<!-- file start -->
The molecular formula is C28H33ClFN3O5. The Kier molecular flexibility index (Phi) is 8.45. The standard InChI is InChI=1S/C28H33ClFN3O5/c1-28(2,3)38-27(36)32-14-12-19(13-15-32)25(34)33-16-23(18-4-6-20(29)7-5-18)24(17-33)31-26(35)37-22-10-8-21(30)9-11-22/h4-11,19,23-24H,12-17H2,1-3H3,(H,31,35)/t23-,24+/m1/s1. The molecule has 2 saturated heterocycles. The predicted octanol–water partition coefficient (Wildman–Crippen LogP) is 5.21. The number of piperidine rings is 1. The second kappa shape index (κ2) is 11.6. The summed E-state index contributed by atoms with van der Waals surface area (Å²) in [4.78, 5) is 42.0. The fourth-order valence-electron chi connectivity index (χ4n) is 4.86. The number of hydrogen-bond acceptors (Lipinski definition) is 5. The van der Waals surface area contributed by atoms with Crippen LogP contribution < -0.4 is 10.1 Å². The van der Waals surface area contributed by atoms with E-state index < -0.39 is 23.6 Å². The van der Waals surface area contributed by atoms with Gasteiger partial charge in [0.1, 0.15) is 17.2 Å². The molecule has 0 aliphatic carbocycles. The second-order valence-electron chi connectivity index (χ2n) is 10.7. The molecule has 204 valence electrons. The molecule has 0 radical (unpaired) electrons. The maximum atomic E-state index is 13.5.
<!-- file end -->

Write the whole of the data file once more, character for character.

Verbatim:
The molecular formula is C28H33ClFN3O5. The Kier molecular flexibility index (Phi) is 8.45. The standard InChI is InChI=1S/C28H33ClFN3O5/c1-28(2,3)38-27(36)32-14-12-19(13-15-32)25(34)33-16-23(18-4-6-20(29)7-5-18)24(17-33)31-26(35)37-22-10-8-21(30)9-11-22/h4-11,19,23-24H,12-17H2,1-3H3,(H,31,35)/t23-,24+/m1/s1. The molecule has 2 saturated heterocycles. The predicted octanol–water partition coefficient (Wildman–Crippen LogP) is 5.21. The number of piperidine rings is 1. The second kappa shape index (κ2) is 11.6. The summed E-state index contributed by atoms with van der Waals surface area (Å²) in [4.78, 5) is 42.0. The fourth-order valence-electron chi connectivity index (χ4n) is 4.86. The number of hydrogen-bond acceptors (Lipinski definition) is 5. The van der Waals surface area contributed by atoms with Crippen LogP contribution < -0.4 is 10.1 Å². The van der Waals surface area contributed by atoms with E-state index < -0.39 is 23.6 Å². The van der Waals surface area contributed by atoms with Gasteiger partial charge in [0.1, 0.15) is 17.2 Å². The molecule has 0 aliphatic carbocycles. The second-order valence-electron chi connectivity index (χ2n) is 10.7. The molecule has 204 valence electrons. The molecule has 0 radical (unpaired) electrons. The maximum atomic E-state index is 13.5.